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Spring skeleton takes strain off skiers’ knees

Skiers complaining about painful knees after a long day on the slopes are increasingly a thing of the past.

Around 500 ski instructors have enjoyed the support of “exoskeleton knees” this season, said Gabriel Castelain, who is the French distributor of British Ski-Mojo knees.

“Think of it like riding an electric bicycle,” he said, speaking to Connexion – before France went into coronavirus lockdown.

“You still have to pedal but when the going gets tough, you have a little bit of help.”

Ski-Mojo works with springs which, once strapped on to a skier’s legs, take around 30% of the weight off the joint.

“It means people can ski for longer without getting tired, they get fewer aches and pains, make fewer mistakes due to fatigue, and therefore fall less often, which means they suffer fewer injuries.

“Essentially, it makes skiing more fun.”

The aids do not restrict movement in the knee, and therefore do not protect against injury if a fall occurs, but they take some of the work out of skiing, meaning that, as well as the knees, the back and hips also work less.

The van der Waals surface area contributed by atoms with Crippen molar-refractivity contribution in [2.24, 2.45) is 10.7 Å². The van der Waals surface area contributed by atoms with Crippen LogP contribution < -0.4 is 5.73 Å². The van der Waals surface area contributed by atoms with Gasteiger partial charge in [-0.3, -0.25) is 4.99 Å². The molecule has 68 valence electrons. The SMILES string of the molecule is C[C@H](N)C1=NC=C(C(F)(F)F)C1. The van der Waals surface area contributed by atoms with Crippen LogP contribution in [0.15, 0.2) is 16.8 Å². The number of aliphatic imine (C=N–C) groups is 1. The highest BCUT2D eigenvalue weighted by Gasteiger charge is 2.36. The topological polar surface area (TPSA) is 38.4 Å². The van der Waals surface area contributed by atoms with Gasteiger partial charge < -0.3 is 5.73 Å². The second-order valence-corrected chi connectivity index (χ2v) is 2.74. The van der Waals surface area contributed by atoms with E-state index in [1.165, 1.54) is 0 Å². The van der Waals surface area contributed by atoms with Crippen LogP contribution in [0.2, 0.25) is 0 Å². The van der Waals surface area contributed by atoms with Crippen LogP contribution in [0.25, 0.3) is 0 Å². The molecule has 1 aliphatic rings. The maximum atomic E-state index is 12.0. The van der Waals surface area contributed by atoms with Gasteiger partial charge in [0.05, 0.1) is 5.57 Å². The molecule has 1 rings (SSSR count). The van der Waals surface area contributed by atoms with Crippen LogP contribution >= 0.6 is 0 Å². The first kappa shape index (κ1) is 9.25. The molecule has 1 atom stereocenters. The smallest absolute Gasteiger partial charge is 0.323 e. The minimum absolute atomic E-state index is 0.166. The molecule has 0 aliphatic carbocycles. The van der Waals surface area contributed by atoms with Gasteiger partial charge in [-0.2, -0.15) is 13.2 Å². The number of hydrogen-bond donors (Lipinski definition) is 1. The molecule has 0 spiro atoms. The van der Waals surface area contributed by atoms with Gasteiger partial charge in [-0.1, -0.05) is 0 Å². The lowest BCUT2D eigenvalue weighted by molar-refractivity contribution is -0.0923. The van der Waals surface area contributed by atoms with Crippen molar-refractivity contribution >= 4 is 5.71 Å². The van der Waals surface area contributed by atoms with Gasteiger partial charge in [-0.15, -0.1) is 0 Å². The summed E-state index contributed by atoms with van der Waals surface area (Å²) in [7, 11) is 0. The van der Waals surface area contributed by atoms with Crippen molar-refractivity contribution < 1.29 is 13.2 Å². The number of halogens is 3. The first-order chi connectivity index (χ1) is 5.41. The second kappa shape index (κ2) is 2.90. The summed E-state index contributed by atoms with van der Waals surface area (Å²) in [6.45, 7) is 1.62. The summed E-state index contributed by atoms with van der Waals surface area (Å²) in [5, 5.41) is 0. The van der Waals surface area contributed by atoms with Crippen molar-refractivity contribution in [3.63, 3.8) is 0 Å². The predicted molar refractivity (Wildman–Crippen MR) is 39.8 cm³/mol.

“People are surprised when they try them for the first time, and then they quickly get used to them,” Mr Castelain said.

“Ski instructors, who spend long days on the slopes, love them.

“So do sports enthusiasts who haven’t had time to do intensive training before their ski holiday, and mature skiers who might not otherwise have the strength or energy to ski.

“They really work best for people who know how to ski quite well.”

A pair of Ski-Mojo knees weighs 1.5 kilos, but they are not suitable for walking, or other activities away from the snow.

The knees, which can be worn under or over ski trousers, are available for hire in around 150 of the largest ski resorts.

“It costs around €50 a day to hire a pair, but it is free if you decide to buy them at the end of the day, which more than 90% of people who have tried them have done.”

At around €600 a pair, they are not cheap – but for professionals and ski enthusiasts, it seems that it is a price worth paying, as around 7,000 pairs have been sold in the past five years.

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